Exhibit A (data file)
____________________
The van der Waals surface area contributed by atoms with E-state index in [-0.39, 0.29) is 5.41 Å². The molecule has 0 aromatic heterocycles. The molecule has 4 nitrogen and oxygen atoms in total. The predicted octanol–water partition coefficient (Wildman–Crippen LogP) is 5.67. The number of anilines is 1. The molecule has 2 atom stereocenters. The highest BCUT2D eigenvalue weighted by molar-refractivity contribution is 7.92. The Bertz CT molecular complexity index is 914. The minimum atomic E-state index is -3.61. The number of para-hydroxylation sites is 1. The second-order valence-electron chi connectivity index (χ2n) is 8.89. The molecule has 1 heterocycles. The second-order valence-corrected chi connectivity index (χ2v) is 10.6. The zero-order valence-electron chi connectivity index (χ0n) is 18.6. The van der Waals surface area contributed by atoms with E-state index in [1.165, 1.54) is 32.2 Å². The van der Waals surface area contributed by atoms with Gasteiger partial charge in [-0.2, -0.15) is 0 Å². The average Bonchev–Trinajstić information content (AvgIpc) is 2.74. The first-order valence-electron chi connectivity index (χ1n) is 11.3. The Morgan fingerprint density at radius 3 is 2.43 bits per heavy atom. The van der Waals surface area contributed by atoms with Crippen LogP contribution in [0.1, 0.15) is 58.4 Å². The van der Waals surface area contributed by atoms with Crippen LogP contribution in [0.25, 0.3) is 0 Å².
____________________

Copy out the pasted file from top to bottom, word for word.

The van der Waals surface area contributed by atoms with E-state index in [-0.39, 0.29) is 5.41 Å². The molecule has 0 aromatic heterocycles. The molecule has 4 nitrogen and oxygen atoms in total. The predicted octanol–water partition coefficient (Wildman–Crippen LogP) is 5.67. The number of anilines is 1. The molecule has 2 atom stereocenters. The highest BCUT2D eigenvalue weighted by molar-refractivity contribution is 7.92. The Bertz CT molecular complexity index is 914. The minimum atomic E-state index is -3.61. The number of para-hydroxylation sites is 1. The second-order valence-electron chi connectivity index (χ2n) is 8.89. The molecule has 1 heterocycles. The second-order valence-corrected chi connectivity index (χ2v) is 10.6. The zero-order valence-electron chi connectivity index (χ0n) is 18.6. The van der Waals surface area contributed by atoms with E-state index in [1.165, 1.54) is 32.2 Å². The van der Waals surface area contributed by atoms with Gasteiger partial charge in [-0.2, -0.15) is 0 Å². The average Bonchev–Trinajstić information content (AvgIpc) is 2.74. The first-order valence-electron chi connectivity index (χ1n) is 11.3. The Morgan fingerprint density at radius 3 is 2.43 bits per heavy atom. The van der Waals surface area contributed by atoms with Crippen LogP contribution in [0.1, 0.15) is 58.4 Å². The van der Waals surface area contributed by atoms with Crippen LogP contribution in [0.25, 0.3) is 0 Å².